Joey got me thinking. Perhaps in Europe, where you might very likely run across seven people buried at once in an avalanche, you’d want a beacon with sophisticated yet easy to use multiple search functions. On the other hand, the fact remains that for the average skier in North America the likelihood of needing to search for more than one, or a pair of buried individuals is highly unlikely.
But wait, does any of that matter? Turns out that with the BCA Tracker 3’s awesome signal sensitivity and fast continuous processing, you can solve some pretty complex multiple burials with a simple modified “strip” search. To do so, you just narrow up your signal acquisition grid search pattern, then each time you key in on a strong signal you ignore everything else and follow the arrows. No buttons, no muss, no fuss. No need to practice using a screen full of voodoo icons (I’ll never forget that weird hourglass in one unit, of which I’ve forgotten the brand-model but well remember the frustration of paging through a tiny booklet looking for what-the-heck-does-that-mean? only to forget the whole process eight weeks later.)
Yes Virginia, BCA Tracker 3 has a few features to help with multiple burials. You can suppress your strongest signal for 60 seconds, or hold the suppression button down and “break squelch” to see every beacon around you in “big picture mode.” Whoopie! Thing is, as demonstrated by BCA and practiced by us willing Coolaid sippers, “button free” searching is viable — for one victim or many.
Whew, I ran on at the keyboard a bit there. I guess I’m excited, having been intimidated way too many times by confusing screen icons and beacon reps telling me I had to practice for hours so I could dig up 16 buried corpses at a time. Otherwise, I was not worthy.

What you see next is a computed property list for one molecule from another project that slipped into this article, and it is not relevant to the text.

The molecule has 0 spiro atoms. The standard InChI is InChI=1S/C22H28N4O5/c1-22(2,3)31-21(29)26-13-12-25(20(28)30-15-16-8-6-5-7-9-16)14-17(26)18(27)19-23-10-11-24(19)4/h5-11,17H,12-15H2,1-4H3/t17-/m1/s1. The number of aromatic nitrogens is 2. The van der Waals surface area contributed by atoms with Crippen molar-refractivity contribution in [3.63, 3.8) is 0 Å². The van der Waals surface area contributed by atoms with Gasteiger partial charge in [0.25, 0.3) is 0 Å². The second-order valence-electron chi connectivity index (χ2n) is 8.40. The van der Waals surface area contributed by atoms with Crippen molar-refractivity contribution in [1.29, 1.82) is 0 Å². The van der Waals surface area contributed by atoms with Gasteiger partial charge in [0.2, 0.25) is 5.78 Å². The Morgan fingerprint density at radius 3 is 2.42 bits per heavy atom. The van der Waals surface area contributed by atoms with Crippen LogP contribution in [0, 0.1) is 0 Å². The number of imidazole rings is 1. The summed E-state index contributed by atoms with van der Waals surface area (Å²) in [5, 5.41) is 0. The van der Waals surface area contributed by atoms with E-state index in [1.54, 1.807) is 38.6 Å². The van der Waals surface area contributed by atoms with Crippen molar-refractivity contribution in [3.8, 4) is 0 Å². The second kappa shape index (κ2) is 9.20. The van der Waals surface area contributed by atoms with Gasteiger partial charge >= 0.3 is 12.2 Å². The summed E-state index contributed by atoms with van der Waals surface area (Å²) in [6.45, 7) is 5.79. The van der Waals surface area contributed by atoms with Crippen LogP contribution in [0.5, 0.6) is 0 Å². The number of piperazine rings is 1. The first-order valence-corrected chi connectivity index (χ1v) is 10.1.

Lastly, a core concept: Survivor accounts and practice sessions show where the real challenge is in beacon design. Can you guess? Durability? Signal strength? Audio feedback? Size? Battery life? Gender friendly colors? Built in cell phone? Anti gravity? Hand warmer feature?
None of the above.
The challenge is in dealing with “rogue signals” from survivors and rescue team members in the debris field. If you’re good, you can work with this using mark/mask features or the signal strength “no button” searching I allude to above. But get one person wandering around inside the search area with her beacon transmitting, and it gets very confusing very quickly for all but the beacon champions. Add several people wandering — the situation quickly becomes a joke.
While distracted by their focus on multiple burial features, as far as I know not one beacon maker has specifically dealt with the problem of rogues. Sure, if you can accost the rogue and be 100% certain about masking his signal (or smash his beacon to pieces with your ice axe), that’s a theoretical solution. But in any good sized avalanche rescue scenario with dazed victims and bystanders wandering around, that ain’t gonna happen. Honestly, I have no idea how electronics wizardry could be created to cope with rogue signals. I’d definitely include this in my wish-list for the next evolution of avalanche beacon tech, along with stronger signals.
So there you go. The future of beacon design is still ripe for improvement. They can get smaller, lighter. Rogue signals can become a non-issue. And gender specific colors could perhaps become the norm.
Shop for BCA products here.